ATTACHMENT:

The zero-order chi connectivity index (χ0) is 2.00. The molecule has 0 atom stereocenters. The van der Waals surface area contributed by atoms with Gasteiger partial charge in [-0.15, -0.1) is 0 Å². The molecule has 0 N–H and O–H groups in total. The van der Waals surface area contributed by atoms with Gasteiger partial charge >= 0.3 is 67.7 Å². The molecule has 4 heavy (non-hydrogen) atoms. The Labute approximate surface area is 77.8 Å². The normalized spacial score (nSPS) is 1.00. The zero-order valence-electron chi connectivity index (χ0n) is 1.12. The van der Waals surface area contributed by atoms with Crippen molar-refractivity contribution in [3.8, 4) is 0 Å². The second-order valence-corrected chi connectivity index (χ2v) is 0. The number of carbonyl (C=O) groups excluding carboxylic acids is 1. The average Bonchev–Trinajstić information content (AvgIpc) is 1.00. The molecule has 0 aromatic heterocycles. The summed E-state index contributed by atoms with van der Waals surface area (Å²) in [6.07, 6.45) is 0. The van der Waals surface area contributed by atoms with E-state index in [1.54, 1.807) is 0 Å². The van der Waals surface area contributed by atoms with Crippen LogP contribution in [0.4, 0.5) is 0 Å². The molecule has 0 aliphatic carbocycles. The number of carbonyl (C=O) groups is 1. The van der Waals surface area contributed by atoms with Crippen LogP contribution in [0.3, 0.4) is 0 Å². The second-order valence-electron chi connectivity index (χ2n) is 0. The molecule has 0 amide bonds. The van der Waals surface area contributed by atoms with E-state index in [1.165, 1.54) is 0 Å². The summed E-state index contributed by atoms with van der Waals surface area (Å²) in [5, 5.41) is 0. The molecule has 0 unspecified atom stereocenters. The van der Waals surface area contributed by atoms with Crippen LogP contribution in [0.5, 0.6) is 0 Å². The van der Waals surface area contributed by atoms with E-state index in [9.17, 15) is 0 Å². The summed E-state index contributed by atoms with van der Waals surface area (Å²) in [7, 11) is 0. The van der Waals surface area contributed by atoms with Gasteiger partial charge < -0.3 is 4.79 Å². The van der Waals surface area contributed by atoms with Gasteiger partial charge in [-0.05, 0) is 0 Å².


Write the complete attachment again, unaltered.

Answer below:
The zero-order chi connectivity index (χ0) is 2.00. The molecule has 0 atom stereocenters. The van der Waals surface area contributed by atoms with Gasteiger partial charge in [-0.15, -0.1) is 0 Å². The molecule has 0 N–H and O–H groups in total. The van der Waals surface area contributed by atoms with Gasteiger partial charge >= 0.3 is 67.7 Å². The molecule has 4 heavy (non-hydrogen) atoms. The Labute approximate surface area is 77.8 Å². The normalized spacial score (nSPS) is 1.00. The zero-order valence-electron chi connectivity index (χ0n) is 1.12. The van der Waals surface area contributed by atoms with Crippen molar-refractivity contribution in [3.8, 4) is 0 Å². The second-order valence-corrected chi connectivity index (χ2v) is 0. The number of carbonyl (C=O) groups excluding carboxylic acids is 1. The average Bonchev–Trinajstić information content (AvgIpc) is 1.00. The molecule has 0 aromatic heterocycles. The summed E-state index contributed by atoms with van der Waals surface area (Å²) in [6.07, 6.45) is 0. The van der Waals surface area contributed by atoms with E-state index in [1.54, 1.807) is 0 Å². The van der Waals surface area contributed by atoms with Crippen LogP contribution in [0.4, 0.5) is 0 Å². The molecule has 0 aliphatic carbocycles. The number of carbonyl (C=O) groups is 1. The van der Waals surface area contributed by atoms with Crippen LogP contribution in [0.3, 0.4) is 0 Å². The second-order valence-electron chi connectivity index (χ2n) is 0. The molecule has 0 amide bonds. The van der Waals surface area contributed by atoms with E-state index in [1.165, 1.54) is 0 Å². The summed E-state index contributed by atoms with van der Waals surface area (Å²) in [5, 5.41) is 0. The molecule has 0 unspecified atom stereocenters. The van der Waals surface area contributed by atoms with Crippen LogP contribution in [0.5, 0.6) is 0 Å². The van der Waals surface area contributed by atoms with E-state index in [9.17, 15) is 0 Å². The summed E-state index contributed by atoms with van der Waals surface area (Å²) in [7, 11) is 0. The van der Waals surface area contributed by atoms with Gasteiger partial charge < -0.3 is 4.79 Å². The van der Waals surface area contributed by atoms with Gasteiger partial charge in [-0.05, 0) is 0 Å².